Snapshot (ARC) Review: Fifteen Hundred Miles from the Sun by Jonny Garza Villa

Title: Fifteen Hundred Miles From the Sun
Author: Jonny Garza Villa
Series: N/A
Pages: 341
Publisher: Skyscape
Release Date: June 8th 2021

TW: physical abuse, homophobia including slurs, forced outing, suicidal thoughts

**Disclaimer: I received a copy of this book through NetGalley which does not influence my review**

      “A poignant, funny, openhearted novel about coming out, first love, and being your one and only best and true self.
      Julián Luna has a plan for his life: Graduate. Get into UCLA. And have the chance to move away from Corpus Christi, Texas, and the suffocating expectations of others that have forced Jules into an inauthentic life.
      Then in one reckless moment, with one impulsive tweet, his plans for a low-key nine months are thrown—literally—out the closet. The downside: the whole world knows, and Jules has to prepare for rejection. The upside: Jules now has the opportunity to be his real self.
      Then Mat, a cute, empathetic Twitter crush from Los Angeles, slides into Jules’s DMs. Jules can tell him anything. Mat makes the world seem conquerable. But when Jules’s fears about coming out come true, the person he needs most is fifteen hundred miles away. Jules has to face them alone.
      Jules accidentally propelled himself into the life he’s always dreamed of. And now that he’s in control of it, what he does next is up to him.”

  • Julián – Julián is an easy character to like and root for. He knows he can’t come out because of the hostility his father has always shown about the very idea that he could be gay. The only thing that gets him through is imagining life after high school, of going to college in another state where he’d be free to be himself and finally be happy. When he accidentally comes out on social media, he has to deal with the inevitable falling out, but there is also this new idea that he doesn’t have to wait to be happy, that if he embraces himself and puts himself out there, he has a chance to experience good things in the now.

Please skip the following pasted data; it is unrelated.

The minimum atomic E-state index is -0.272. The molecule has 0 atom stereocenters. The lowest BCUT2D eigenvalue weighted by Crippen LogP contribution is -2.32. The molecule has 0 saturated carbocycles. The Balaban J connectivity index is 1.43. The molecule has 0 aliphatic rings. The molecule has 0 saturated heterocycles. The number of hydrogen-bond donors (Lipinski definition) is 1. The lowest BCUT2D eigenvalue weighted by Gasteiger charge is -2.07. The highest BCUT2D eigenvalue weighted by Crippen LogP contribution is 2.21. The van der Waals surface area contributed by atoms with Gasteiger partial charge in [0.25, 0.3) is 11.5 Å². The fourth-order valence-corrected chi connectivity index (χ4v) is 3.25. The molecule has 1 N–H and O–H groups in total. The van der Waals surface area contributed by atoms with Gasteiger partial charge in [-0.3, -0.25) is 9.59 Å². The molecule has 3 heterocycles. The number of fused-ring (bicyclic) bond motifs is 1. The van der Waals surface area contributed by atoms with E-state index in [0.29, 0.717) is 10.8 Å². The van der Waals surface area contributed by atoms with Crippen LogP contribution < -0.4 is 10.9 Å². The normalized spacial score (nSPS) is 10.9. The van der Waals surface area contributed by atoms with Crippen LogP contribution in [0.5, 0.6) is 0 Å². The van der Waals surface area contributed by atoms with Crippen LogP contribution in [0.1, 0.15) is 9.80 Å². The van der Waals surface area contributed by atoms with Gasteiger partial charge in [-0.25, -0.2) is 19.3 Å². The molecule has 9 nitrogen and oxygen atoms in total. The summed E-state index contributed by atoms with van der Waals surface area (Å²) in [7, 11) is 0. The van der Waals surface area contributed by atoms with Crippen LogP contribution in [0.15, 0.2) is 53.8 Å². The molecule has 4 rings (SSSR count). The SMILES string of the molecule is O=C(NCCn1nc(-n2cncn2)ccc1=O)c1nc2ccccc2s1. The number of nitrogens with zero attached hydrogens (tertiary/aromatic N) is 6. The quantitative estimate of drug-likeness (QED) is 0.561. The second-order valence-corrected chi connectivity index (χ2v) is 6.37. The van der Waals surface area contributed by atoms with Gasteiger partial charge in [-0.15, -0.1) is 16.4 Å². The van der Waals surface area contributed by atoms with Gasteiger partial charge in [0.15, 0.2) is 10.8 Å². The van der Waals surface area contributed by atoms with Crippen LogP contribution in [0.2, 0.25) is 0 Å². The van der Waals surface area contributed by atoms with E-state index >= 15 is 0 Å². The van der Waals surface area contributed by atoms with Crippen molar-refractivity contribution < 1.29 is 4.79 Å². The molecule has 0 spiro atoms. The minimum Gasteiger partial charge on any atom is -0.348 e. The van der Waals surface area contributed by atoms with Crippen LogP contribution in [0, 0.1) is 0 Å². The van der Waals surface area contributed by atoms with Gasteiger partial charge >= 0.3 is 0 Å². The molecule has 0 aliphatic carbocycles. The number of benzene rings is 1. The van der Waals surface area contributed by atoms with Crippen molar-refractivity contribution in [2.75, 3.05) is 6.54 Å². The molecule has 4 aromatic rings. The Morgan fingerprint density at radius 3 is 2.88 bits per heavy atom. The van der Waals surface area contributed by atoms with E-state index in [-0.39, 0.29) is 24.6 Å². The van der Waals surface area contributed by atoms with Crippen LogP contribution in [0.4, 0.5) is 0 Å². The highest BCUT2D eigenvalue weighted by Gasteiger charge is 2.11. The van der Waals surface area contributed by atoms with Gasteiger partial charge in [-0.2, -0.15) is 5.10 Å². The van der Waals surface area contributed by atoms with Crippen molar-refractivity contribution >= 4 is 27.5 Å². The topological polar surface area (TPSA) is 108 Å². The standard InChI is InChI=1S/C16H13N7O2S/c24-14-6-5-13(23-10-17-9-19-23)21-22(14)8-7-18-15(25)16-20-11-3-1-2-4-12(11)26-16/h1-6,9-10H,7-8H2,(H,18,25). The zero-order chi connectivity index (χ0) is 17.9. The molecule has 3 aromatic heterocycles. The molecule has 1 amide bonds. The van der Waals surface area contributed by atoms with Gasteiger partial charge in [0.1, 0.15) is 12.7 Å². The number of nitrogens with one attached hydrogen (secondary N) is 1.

• Friend group – I really enjoyed Julián’s friend group. They are all different people, but they balance each other out so well. When they are together, it is chaotic and fun. They are there for Jules in different ways and it was so nice to see this support system. I especially loved Jules’s relationship with Jordan. They are so supportive of one another and effortlessly affectionate. It’s the kind of relationship between two male characters that I would like to see more often.
  • Discussion of homophobia in Latinx communities – There is a clear juxtaposition between Jules’s friends’ reaction versus his father’s. Jules’s has kept a part of himself hidden for fear of how his father would react, especially because he’s been abusive in the past. It isn’t unusual to encounter homophobia in Latinx communities and Jules’s father isn’t the only Latinx character who is homophobic in this book. It’s a stifling environment to grow up in and unfortunately creates a lot of self-hate. And it’s ever more heartbreaking when these derogatory comments come from people you love.
  • Familial relationships – Jules’s older sister, Xo, and his grandfather became the family he deserves. They are the ones who embrace him when his father rejects him and do not expect anything from him other than the opportunity to love him. Friends are one thing, but I think it was really important for Jules to have the support of family as well.
  • MatFifteen Hundred Miles From the Sun doesn’t shy away from addressing heavy issues, but it also provides plenty of smiles. Most notably is Jules’s relationship with Mat, a boy he meets online and one of the first people who supports him after he comes out. Their interactions are flirtatious and butterflies-in-your-stomach inducing. There are so many sweet moments between the two, but the real world is always there to remind them that they live so far away from one another. They have to figure out if what they have is real, if their relationship is plausible, and what happens after they graduate if they don’t end up in the same place.
  • Nothing to note.

Jonny Garza Villa’s Fifteen Hundred Miles From the Sun is an addicting, swoon-worthy read about coming out and finding that happiness can exist at the end of even the darkest tunnel.

★ ★ ★ ★
(4/5)

4 thoughts on “Snapshot (ARC) Review: Fifteen Hundred Miles from the Sun by Jonny Garza Villa

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